Hand circumference is the area/region between the area of contact between the pointer finger and the small finger on the palm.
You may not necessarily need to measure your hand’s circumference if you are in a sports shop, but if you ordering your gloves online or having them custom-tailored, then this measurement should be included along with.
If you have thick fingers and palms…
It should come as a matter of no surprise that most baseball and softball players have muscular fingers and palms, which can cause problems with tight or over-tight fitting.
Such players should consider using gloves with a ‘stretch’ style and design, which accommodate large palms and fingers comfortably.
Knit textile gloves are more elastic than leather gloves and as such, the former being more stretchable. If you want a really good stretching glove, you can never go wrong with the seamless knit ones.
How a Baseball Glove Should Fit
Fitting of a baseball glove is also very important as either tight or loose gloves will make it very uncomfortable for the player to wear it.
While buying a glove, if you can test it, make sure that the fitting of the glove is according to your comfort, no rules to be followed here, just make sure that it is tight enough to not slip out while being loose enough to not hinder the blood flow to your hands.
Baseball Gloves Based on your Position
These are also called “mitts” because they lack individual fingers, like mittens. Their structural characteristics are that they have extra padding and a hinged, claw-like shape that helps them channel fastballs into the pocket and help get a good target for pitchers.
Catcher’s mitts come in the single hinge and dual-hinge varieties. If required to catch a knuckleball, a catcher will typically use an even larger mitt, and some knuckleball catchers have even experimented with using first baseman’s mitts.
If you want to know more about catcher’s mitt, then you can take a look at my another article explaining, what are the best catcher’s mitt available on the market, in which I’ve shared everything about the mitts.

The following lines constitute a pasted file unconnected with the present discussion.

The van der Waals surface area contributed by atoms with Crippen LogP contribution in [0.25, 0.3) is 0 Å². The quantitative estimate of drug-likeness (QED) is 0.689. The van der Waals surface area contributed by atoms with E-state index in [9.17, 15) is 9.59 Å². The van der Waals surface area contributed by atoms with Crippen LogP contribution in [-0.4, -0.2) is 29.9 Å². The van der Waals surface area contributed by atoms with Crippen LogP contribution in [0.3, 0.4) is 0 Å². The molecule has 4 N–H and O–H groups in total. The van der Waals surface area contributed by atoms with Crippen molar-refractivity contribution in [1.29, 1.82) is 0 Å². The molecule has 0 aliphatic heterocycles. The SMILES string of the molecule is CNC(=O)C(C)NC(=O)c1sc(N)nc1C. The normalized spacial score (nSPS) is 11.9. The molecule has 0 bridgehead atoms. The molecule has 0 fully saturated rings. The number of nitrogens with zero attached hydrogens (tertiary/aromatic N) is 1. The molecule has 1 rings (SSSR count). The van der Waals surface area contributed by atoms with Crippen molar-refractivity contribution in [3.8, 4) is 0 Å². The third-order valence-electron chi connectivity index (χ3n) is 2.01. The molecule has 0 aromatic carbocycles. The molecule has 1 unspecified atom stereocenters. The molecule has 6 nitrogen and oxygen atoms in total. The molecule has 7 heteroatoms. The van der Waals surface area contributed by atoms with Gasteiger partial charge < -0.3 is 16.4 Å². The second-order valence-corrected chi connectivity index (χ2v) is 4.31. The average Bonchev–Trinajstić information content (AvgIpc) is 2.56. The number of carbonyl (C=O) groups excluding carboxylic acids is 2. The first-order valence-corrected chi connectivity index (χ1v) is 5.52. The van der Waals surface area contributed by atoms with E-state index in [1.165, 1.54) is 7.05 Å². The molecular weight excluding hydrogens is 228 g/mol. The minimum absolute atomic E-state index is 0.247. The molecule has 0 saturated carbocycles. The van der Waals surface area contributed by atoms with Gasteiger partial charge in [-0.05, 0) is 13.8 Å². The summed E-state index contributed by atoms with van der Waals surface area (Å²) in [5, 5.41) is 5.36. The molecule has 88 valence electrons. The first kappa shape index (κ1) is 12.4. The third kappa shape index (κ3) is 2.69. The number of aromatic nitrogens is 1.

First Baseman’s Mitts
These also lack individual fingers and are generally very long and wide to help them pick or scoop badly thrown balls from infielders.
These are available in 12.5” to 12.75” patterns, measured from wrist to the tip. And since first basemen are often left-handed, first basemen’s mitts are readily available to fit on the right hand.
Infielders’ gloves have shallow pockets to allow fielders to remove the ball easily in order to make a quick throw to a base, and unlike the first baseman’s mitt, tend to be smaller.
Often the webbing will be open to allow dirt to move through the glove so that the infielder does not pull out a handful of dirt when trying to remove the ball from the glove. Infielder’s gloves typically have 11- to 12-inch patterns.
Pitchers’ gloves usually have a closed, but opaque webbing to allow pitchers to conceal their grip on the ball, which is necessary, as it can give the batter an idea of the in-flight behavior of the ball.
Generally, these gloves tend to have 11.75- to 12-inch patterns. Infield gloves with intricate webbing are also used, but not often.
If you’re a pitcher, then you should learn more about pitcher’s gloves because the pitching gloves are different from the normal infield or outfield gloves.
If you want to know more, then this article (most popular gloves for the baseball pitchers) is best for you.
These are usually quite long with deep pockets to help with catching fly balls on the run or in a dive and to keep outfielders from having to bend down as far to field a ground ball.
Measured from wrist to the tip, these gloves typically have 12- to 12.75-inch patterns. They are frequently worn-in differently from those of infielders, with a flatter squeeze rather than the infielder’s rounded style.
These gloves have a second thumb pocket on the opposite side of the glove, to allow it to be worn on either side of the hand.
These are not used very often.
Left-Hand Throw Gloves
Any of the gloves above, but designed to be worn on the right hand (for left-handed players), will have this attached to their name.
So in this article, we discussed in detail about sizing, fitting and types of gloves.
This guide should serve well, in all cases, but should be especially helpful for aspiring players, who don’t know much about all the terminology and specifics.